Subway ads, psychojargon through the generations, crime fiction that tries to have it both ways
Much was made after the recent presidential election about the increasing power and prominence of Latinos in U.S. politics. But I knew Latinos had arrived a few years ago when I saw a big ad for a personal-injury lawyer on the side of a Philadelphia bus in Spanish, a companion to similar ads in English that had for years urged riders to seek the compensation they deserved. In Toronto, meanwhile, the subway cars are lined with ads not just for career and vocational schools, but for traditional universities as well.
Elsewhere in Toronto, I saw a handbill for a kids' computer class that read thus: "Our class is a safe place to learn, have fun, make mistakes, and build relationships." (Italics mine.) Once upon a time, kids made friends rather than build relationships. But then, there will soon be and maybe already is in America an entire generation that sees nothing wrong with "reaching out" rather just "calling" or "writing to," so what do I know? (The notion that the promoters felt it necessary to emphasize that a computer class is safe is another interesting idea.)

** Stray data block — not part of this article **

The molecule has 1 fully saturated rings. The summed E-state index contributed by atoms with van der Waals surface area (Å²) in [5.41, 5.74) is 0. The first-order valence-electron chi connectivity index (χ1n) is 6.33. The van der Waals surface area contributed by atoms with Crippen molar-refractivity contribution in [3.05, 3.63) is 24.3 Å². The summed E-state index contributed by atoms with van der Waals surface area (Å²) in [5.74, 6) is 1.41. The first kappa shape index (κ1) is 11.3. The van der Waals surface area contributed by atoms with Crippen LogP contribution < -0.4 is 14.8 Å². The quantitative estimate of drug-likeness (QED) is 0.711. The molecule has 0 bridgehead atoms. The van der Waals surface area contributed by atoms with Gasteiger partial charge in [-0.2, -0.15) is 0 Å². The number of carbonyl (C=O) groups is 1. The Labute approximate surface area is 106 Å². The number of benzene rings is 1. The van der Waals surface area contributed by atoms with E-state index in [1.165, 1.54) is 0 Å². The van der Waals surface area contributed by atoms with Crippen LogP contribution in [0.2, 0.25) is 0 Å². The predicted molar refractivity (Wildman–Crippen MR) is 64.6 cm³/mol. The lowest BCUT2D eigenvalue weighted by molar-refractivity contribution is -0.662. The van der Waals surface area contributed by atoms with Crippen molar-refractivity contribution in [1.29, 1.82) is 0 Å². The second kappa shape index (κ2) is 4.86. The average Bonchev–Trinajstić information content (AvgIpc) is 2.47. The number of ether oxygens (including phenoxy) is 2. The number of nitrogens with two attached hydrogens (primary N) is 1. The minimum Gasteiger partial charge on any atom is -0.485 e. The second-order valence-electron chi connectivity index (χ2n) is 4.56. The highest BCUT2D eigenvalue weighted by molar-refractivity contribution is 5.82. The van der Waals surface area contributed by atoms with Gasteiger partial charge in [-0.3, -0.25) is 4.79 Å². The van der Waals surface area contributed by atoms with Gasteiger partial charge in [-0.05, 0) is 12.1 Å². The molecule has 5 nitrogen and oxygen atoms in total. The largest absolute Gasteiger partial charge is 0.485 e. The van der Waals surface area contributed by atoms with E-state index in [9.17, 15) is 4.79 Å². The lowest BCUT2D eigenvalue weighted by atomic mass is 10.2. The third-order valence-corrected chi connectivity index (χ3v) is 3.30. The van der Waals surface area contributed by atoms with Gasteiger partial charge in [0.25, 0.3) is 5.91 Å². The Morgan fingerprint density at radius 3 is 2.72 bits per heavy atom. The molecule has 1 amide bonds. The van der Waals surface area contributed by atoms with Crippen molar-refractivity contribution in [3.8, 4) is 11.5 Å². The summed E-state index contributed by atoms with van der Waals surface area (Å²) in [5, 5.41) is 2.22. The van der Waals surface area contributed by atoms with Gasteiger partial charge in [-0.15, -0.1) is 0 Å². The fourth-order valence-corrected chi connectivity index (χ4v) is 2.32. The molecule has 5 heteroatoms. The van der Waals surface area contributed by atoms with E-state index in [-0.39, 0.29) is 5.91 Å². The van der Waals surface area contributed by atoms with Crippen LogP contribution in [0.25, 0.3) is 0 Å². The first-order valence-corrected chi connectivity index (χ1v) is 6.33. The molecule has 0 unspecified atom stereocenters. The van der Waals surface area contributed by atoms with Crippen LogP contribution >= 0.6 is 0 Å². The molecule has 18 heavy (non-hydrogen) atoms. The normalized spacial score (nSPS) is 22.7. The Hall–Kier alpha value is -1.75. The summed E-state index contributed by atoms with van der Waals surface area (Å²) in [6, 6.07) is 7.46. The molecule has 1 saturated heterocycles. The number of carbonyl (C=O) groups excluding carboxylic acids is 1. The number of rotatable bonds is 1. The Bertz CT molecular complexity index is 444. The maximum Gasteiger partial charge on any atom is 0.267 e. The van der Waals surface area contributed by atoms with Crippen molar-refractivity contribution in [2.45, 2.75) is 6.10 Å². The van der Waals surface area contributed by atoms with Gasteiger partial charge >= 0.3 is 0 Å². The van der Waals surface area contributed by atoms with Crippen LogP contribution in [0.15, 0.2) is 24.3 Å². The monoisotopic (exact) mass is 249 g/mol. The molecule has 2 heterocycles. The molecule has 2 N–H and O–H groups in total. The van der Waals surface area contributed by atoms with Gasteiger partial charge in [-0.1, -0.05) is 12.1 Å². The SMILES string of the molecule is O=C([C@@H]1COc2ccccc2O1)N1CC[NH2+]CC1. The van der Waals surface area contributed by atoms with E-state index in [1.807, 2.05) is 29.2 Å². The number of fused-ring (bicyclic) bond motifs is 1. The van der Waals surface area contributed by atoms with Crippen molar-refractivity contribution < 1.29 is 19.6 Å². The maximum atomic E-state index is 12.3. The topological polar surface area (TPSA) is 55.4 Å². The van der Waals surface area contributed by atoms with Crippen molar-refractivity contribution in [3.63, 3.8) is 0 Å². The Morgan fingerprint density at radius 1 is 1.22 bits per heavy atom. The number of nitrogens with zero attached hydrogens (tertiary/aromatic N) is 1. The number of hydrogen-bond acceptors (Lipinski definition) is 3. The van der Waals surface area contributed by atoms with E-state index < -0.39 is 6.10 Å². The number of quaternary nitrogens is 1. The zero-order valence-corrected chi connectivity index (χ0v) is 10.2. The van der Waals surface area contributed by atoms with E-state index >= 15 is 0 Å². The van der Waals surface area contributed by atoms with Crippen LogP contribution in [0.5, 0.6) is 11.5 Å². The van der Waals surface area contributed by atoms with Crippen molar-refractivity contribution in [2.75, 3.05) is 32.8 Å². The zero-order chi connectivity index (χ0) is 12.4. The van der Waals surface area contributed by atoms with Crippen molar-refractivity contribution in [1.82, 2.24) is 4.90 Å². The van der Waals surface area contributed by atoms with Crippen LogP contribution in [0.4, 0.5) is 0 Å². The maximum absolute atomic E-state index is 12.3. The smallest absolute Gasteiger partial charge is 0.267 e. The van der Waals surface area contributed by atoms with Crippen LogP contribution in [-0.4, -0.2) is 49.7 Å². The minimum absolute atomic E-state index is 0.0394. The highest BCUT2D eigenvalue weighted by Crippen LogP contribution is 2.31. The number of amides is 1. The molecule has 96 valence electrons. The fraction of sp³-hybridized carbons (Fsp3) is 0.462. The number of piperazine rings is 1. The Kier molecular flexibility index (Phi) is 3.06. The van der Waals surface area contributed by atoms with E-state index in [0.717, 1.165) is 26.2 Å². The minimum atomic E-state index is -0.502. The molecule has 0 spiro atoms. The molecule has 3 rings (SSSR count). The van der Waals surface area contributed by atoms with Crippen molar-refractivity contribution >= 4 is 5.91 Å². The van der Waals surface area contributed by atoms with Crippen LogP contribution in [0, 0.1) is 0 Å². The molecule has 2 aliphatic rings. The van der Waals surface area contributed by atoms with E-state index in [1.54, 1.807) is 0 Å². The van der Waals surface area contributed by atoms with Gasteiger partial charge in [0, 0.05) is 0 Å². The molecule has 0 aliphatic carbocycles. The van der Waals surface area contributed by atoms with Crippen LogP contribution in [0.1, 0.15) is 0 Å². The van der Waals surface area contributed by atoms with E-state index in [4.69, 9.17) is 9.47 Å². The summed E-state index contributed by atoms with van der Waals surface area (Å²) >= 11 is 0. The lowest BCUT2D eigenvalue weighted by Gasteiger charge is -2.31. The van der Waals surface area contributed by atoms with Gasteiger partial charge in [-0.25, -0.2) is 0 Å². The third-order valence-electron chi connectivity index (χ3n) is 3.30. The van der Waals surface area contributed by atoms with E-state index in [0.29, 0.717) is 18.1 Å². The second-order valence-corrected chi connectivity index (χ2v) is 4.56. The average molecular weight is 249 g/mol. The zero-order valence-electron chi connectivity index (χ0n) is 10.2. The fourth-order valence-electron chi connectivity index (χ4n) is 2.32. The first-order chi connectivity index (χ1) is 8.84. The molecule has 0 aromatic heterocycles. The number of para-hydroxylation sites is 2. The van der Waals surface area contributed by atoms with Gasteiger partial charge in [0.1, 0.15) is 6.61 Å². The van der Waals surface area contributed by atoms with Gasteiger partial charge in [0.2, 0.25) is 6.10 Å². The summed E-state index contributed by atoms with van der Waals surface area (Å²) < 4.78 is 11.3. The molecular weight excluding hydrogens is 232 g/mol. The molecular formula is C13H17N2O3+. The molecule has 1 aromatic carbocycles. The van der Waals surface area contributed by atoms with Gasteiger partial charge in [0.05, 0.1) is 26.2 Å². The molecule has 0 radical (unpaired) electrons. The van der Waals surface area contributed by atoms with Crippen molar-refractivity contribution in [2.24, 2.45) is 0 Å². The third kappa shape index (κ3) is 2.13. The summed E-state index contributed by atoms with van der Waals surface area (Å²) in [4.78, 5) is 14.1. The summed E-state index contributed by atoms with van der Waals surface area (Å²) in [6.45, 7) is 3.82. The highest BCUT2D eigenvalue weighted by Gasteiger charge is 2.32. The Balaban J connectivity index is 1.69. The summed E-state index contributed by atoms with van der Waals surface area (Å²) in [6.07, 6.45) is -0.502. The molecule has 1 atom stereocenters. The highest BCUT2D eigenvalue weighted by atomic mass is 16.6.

© Peter Rozovsky 2012